However, England was not the next step -- whether by intention, or by being driven off course by the west wind is not known -- but, battered by a storm, the fleet pulled in at St. Valery-sur-Somme on the French coast, to the east, beyond the border of Normandy.
You can get to St. Valery by driving another 180 kilometers or so (about 120 miles) eastward from Dives. It is not to be confused with St. Valery-en-Caux, not far west from the coastal city of Dieppe. The St. Valery with the William the Conqueror connections is east of Dieppe, site of the famed Canadian raid on the Nazi occupiers of France in 1942, and is at the mouth of the River Somme.
Renoir and other French Impressionists who were fond of painting riverfront scenes could have done something with St. Valery- sur-Somme, at least as it apepars now. From a bridge looking down river toward the sea there is a fine prospect of modern sailboats moored in the very waters on which William's fleet, dispersed by the storm, gathered for the last rendezvous before taking off for England.
William's departure from St. Valery is remembered with a sotne monument surrounded by a group of flagpoles flying colorful banners in a little park on the waterfront. "From this port William of Normandy left on the conquest of England 1066," the inscription reads.
A most pleasant interlude at St. Valery is lunch at the Guillaume de Normandy Hotel, in parklike atmosphere along the Somme on the edge of the little town. A cat, asleep on a radiator,provided a homelike setting as I read the menu.
The hotel, surrounded by tall trees, is flanked by other large houses along a prominade on the river bank. From ther eyou can envision William's fleet, estimated to be 600 ships or more, waiting once again for favorable weather conditions. It was getting late in the year, and it soon became a case, for William, of do or die.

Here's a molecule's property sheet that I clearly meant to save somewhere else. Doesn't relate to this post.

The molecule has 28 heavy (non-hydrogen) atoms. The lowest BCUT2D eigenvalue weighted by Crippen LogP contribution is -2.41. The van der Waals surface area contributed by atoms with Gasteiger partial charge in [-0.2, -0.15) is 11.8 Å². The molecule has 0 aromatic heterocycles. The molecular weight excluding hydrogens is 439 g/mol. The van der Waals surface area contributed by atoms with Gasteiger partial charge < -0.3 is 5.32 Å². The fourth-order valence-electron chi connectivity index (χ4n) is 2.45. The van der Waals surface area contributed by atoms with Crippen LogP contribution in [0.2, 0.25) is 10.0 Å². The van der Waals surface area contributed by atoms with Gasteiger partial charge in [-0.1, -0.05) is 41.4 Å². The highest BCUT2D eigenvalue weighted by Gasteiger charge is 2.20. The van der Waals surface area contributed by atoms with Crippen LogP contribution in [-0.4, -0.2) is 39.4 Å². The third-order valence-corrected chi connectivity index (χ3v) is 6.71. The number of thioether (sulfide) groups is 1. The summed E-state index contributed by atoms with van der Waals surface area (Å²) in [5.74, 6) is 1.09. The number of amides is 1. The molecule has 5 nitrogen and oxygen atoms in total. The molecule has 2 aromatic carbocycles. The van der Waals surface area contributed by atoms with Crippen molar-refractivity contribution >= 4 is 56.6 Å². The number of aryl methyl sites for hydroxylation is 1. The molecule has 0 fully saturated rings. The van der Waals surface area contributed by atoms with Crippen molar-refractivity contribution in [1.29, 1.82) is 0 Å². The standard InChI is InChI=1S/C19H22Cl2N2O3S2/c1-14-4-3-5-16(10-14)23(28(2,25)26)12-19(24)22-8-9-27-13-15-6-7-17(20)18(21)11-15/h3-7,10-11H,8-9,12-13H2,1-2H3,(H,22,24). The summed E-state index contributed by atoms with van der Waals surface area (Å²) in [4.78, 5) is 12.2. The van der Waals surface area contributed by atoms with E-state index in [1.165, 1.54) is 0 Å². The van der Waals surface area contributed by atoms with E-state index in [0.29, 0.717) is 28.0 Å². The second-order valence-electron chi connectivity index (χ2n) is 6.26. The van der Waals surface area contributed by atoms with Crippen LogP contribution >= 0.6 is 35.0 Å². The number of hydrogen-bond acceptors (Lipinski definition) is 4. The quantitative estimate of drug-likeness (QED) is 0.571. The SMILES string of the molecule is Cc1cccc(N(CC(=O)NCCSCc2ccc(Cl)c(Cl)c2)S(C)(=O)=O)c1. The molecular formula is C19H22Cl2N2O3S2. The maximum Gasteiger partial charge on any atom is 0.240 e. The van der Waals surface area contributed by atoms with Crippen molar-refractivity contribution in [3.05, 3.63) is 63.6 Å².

He figured that being a non-Norman territory, he couldn't wait until next year. For him the wind hadm to shift. Finally, by Sept. 26, a south wind struck St. Valery. William and his fleet sailed the next day and landed in England on Sept. 28, 1066.
You can follow the trail of William the Conqueror of England, too -- Pevensey , where he landed on the stony beach, and the site of the battle, north of Hastings, where he defeated King Harold in Oct. 14, 1066.
After his bout with the winds off the northern French coast. William's fleet landed at England almost without loss at just about the time Harold was fighting off another invasion in the north against possibly the foremost warrior of Europe of the time -- the Viking Harald Hardrada, King of Norway. Harold of England won the one -- the Battle of Stamford Bridge, near York, on Sept. 25, turning back the Viking threat to England forever, but, exhausted, he hurried south to meet William 19 days later and lost his life and his kingdom.
William's triumph didn't last forever, either. He had his troubles as King of england and died in 1087, when back in Normandy. He was buried in St. Stephen's Church, which he had ordered to built at Caen. His tomb was desecrated during the religious wars of the 16th century. His birthplace at Falaise is a better place to remember him.